Thursday: When I opened my eyes and pulled the curtains open, my prayers were heard. The orange streak was seen in eastern sky. I leapt out of my bed and grabbed my camera and woke up Bharat asking him to accompany me. I could see some ice capped tops but others were hidden behind a small hill which was obstructing full view. We climbed that hillock which was an abandoned tea garden to reach top from where we were able to see long range but some tall trees were blocking complete view. Most of trees had shed the leaves in winter so we could see through them. I clicked some frames. My basic camera is unable to distinguish between ice and cloud so I have to do away with white skies. When you get to see my pics, I will draw a zigzag line on the pic and ask you to imagine snow peaks underneath the white clouds. :)

Through out, the day was sunny, sometimes warm too. We were moving downhill towards Bageshwar. Terrace fields were looking beautiful with green crops. Sharp winding roads were giving way to gentle slopes with more open bowl shaped valleys. We did darshan of Bagnath temple on the banks of Saryu River. After about an hour we reached Baijnath where Baidyanath group of temples built in ninth century are located. Only two of them are housing idols. These stone temples are well preserved and declared protected monuments by government agency.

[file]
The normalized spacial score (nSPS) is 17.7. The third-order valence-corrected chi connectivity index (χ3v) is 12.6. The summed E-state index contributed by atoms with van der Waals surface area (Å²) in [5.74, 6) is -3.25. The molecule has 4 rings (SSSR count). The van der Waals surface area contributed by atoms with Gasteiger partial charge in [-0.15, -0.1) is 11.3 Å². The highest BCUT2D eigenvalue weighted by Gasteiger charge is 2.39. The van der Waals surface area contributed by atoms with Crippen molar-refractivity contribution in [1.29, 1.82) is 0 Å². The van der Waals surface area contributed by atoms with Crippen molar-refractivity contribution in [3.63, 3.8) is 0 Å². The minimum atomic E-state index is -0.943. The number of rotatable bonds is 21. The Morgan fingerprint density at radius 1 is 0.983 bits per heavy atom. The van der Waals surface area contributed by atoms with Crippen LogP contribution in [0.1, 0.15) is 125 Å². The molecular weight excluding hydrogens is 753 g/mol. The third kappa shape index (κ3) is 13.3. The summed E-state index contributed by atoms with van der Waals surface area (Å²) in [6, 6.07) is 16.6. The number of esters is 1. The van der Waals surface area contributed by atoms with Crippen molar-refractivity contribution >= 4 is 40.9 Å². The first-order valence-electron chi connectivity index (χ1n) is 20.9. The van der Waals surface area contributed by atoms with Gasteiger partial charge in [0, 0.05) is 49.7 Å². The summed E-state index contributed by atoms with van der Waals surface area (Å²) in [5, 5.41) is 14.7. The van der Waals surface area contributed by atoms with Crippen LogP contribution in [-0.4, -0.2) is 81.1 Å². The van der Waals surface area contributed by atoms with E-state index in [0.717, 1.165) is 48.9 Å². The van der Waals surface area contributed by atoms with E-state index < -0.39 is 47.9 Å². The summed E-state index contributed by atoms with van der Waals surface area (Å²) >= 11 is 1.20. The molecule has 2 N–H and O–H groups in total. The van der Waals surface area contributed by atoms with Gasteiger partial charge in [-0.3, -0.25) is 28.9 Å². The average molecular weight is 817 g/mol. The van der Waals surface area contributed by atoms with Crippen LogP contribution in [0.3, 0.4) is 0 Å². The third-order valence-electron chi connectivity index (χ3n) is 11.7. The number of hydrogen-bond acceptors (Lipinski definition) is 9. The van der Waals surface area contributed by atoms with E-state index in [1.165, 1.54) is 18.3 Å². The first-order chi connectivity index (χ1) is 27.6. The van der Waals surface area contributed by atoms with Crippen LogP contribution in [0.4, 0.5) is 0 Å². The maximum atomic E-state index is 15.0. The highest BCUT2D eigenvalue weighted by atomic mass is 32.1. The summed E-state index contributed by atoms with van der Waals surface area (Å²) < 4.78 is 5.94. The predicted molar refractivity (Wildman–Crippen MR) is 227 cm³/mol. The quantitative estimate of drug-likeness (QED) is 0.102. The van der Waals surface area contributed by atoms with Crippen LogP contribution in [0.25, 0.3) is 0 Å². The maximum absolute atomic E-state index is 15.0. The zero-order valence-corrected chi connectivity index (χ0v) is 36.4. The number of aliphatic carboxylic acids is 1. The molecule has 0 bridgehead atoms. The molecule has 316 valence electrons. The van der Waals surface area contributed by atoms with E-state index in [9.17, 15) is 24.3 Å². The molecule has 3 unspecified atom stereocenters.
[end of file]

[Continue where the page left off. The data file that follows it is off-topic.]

Soon we started ascending again to reach Kausani. On the way was a tea garden and factory, where we had green tea after spending some time in the gardens. We skipped a shawl factory as shopping was not on our list. Soon we reached the topmost place of Kausani, Anashakti Ashram. This Ashram is founded in Mahatma Gandhi’s memory. It has valuable memories of Gandhiji on display. Many photographs of Gandhiji can be seen here. It has a library and guest house. Every evening prayer is held there. Best view of Himalayas can be seen from its viewing terrace. Clouds were fondling the mighty tops so we had to keep on hoping for clear morning.

Later on we checked in an eco hotel. We were the only guest of the day and given the best service. Tasty Kumauni food and a long day made us sneak under the thick sheets without reaching for the remote control.

Anashakti Ashram